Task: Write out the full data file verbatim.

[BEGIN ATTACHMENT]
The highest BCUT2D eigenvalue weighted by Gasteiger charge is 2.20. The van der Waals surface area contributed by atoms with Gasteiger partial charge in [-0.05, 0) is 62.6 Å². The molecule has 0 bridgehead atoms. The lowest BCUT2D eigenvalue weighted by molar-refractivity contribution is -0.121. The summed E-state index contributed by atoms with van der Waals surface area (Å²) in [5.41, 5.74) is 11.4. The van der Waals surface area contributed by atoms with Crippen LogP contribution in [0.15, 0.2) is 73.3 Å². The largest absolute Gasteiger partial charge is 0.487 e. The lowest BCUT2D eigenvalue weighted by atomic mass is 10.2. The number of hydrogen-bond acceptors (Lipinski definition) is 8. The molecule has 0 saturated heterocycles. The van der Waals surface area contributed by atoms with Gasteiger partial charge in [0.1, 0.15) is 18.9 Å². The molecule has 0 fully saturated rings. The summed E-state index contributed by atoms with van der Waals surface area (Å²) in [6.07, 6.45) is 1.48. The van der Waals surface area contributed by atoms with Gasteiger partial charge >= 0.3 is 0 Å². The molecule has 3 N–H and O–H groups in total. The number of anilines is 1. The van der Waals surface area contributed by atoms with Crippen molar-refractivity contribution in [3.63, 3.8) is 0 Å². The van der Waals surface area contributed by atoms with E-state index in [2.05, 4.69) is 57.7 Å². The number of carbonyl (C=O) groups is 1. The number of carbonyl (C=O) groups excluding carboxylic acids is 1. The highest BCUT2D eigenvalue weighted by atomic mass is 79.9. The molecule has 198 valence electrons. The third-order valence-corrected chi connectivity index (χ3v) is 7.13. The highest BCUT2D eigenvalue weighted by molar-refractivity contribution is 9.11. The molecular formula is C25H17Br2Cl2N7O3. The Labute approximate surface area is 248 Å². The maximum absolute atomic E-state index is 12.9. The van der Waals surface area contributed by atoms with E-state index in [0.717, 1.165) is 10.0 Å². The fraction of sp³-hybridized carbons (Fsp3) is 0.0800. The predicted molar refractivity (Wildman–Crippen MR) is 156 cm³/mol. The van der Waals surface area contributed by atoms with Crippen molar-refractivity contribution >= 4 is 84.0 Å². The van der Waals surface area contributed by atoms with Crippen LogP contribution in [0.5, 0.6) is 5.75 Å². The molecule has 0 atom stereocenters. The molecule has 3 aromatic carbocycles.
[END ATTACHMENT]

The highest BCUT2D eigenvalue weighted by Gasteiger charge is 2.20. The van der Waals surface area contributed by atoms with Gasteiger partial charge in [-0.05, 0) is 62.6 Å². The molecule has 0 bridgehead atoms. The lowest BCUT2D eigenvalue weighted by molar-refractivity contribution is -0.121. The summed E-state index contributed by atoms with van der Waals surface area (Å²) in [5.41, 5.74) is 11.4. The van der Waals surface area contributed by atoms with Crippen LogP contribution in [0.15, 0.2) is 73.3 Å². The largest absolute Gasteiger partial charge is 0.487 e. The lowest BCUT2D eigenvalue weighted by atomic mass is 10.2. The number of hydrogen-bond acceptors (Lipinski definition) is 8. The molecule has 0 saturated heterocycles. The van der Waals surface area contributed by atoms with Gasteiger partial charge in [0.1, 0.15) is 18.9 Å². The molecule has 0 fully saturated rings. The summed E-state index contributed by atoms with van der Waals surface area (Å²) in [6.07, 6.45) is 1.48. The van der Waals surface area contributed by atoms with Gasteiger partial charge >= 0.3 is 0 Å². The molecule has 3 N–H and O–H groups in total. The number of anilines is 1. The van der Waals surface area contributed by atoms with Crippen molar-refractivity contribution in [3.63, 3.8) is 0 Å². The van der Waals surface area contributed by atoms with E-state index in [2.05, 4.69) is 57.7 Å². The number of carbonyl (C=O) groups is 1. The number of carbonyl (C=O) groups excluding carboxylic acids is 1. The highest BCUT2D eigenvalue weighted by atomic mass is 79.9. The molecule has 198 valence electrons. The third-order valence-corrected chi connectivity index (χ3v) is 7.13. The highest BCUT2D eigenvalue weighted by molar-refractivity contribution is 9.11. The molecular formula is C25H17Br2Cl2N7O3. The Labute approximate surface area is 248 Å². The maximum absolute atomic E-state index is 12.9. The van der Waals surface area contributed by atoms with E-state index in [0.717, 1.165) is 10.0 Å². The fraction of sp³-hybridized carbons (Fsp3) is 0.0800. The predicted molar refractivity (Wildman–Crippen MR) is 156 cm³/mol. The van der Waals surface area contributed by atoms with Crippen molar-refractivity contribution >= 4 is 84.0 Å². The van der Waals surface area contributed by atoms with Crippen LogP contribution in [0.5, 0.6) is 5.75 Å². The molecule has 0 atom stereocenters. The molecule has 3 aromatic carbocycles.